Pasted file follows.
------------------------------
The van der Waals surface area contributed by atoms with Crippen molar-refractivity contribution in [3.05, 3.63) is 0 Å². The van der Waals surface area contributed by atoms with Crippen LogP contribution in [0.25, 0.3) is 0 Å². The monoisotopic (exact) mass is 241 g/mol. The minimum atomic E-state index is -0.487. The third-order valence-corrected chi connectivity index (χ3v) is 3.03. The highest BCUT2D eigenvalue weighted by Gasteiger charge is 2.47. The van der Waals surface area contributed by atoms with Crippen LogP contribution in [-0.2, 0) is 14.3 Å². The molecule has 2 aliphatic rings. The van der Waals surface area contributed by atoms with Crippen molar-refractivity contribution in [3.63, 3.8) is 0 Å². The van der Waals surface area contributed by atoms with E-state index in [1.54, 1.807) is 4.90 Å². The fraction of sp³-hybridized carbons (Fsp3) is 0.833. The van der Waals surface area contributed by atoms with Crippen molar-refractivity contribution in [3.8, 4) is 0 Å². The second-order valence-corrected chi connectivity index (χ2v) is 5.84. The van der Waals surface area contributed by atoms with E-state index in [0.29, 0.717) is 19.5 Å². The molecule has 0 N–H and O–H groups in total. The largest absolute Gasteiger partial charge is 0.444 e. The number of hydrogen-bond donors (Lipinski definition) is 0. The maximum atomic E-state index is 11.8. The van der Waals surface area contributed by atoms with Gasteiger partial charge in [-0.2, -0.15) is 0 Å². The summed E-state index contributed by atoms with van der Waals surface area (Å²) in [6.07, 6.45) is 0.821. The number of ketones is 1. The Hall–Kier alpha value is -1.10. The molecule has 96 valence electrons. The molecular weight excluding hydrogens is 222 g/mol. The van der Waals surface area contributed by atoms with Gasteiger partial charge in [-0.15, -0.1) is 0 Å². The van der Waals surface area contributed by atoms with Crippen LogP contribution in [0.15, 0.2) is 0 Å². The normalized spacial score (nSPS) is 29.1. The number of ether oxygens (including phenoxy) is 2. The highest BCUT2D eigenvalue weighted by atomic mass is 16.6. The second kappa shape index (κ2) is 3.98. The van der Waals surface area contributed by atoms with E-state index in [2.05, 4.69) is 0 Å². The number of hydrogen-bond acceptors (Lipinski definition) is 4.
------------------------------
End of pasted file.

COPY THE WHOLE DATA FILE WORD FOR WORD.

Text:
The van der Waals surface area contributed by atoms with Crippen molar-refractivity contribution in [3.05, 3.63) is 0 Å². The van der Waals surface area contributed by atoms with Crippen LogP contribution in [0.25, 0.3) is 0 Å². The monoisotopic (exact) mass is 241 g/mol. The minimum atomic E-state index is -0.487. The third-order valence-corrected chi connectivity index (χ3v) is 3.03. The highest BCUT2D eigenvalue weighted by Gasteiger charge is 2.47. The van der Waals surface area contributed by atoms with Crippen LogP contribution in [-0.2, 0) is 14.3 Å². The molecule has 2 aliphatic rings. The van der Waals surface area contributed by atoms with Crippen molar-refractivity contribution in [3.63, 3.8) is 0 Å². The van der Waals surface area contributed by atoms with E-state index in [1.54, 1.807) is 4.90 Å². The fraction of sp³-hybridized carbons (Fsp3) is 0.833. The van der Waals surface area contributed by atoms with Crippen molar-refractivity contribution in [3.8, 4) is 0 Å². The second-order valence-corrected chi connectivity index (χ2v) is 5.84. The van der Waals surface area contributed by atoms with E-state index in [0.29, 0.717) is 19.5 Å². The molecule has 0 N–H and O–H groups in total. The largest absolute Gasteiger partial charge is 0.444 e. The number of hydrogen-bond donors (Lipinski definition) is 0. The maximum atomic E-state index is 11.8. The van der Waals surface area contributed by atoms with Gasteiger partial charge in [-0.2, -0.15) is 0 Å². The summed E-state index contributed by atoms with van der Waals surface area (Å²) in [6.07, 6.45) is 0.821. The number of ketones is 1. The Hall–Kier alpha value is -1.10. The molecule has 96 valence electrons. The molecular weight excluding hydrogens is 222 g/mol. The van der Waals surface area contributed by atoms with Gasteiger partial charge in [-0.15, -0.1) is 0 Å². The van der Waals surface area contributed by atoms with Crippen LogP contribution in [0.15, 0.2) is 0 Å². The normalized spacial score (nSPS) is 29.1. The number of ether oxygens (including phenoxy) is 2. The highest BCUT2D eigenvalue weighted by atomic mass is 16.6. The second kappa shape index (κ2) is 3.98. The van der Waals surface area contributed by atoms with E-state index in [2.05, 4.69) is 0 Å². The number of hydrogen-bond acceptors (Lipinski definition) is 4.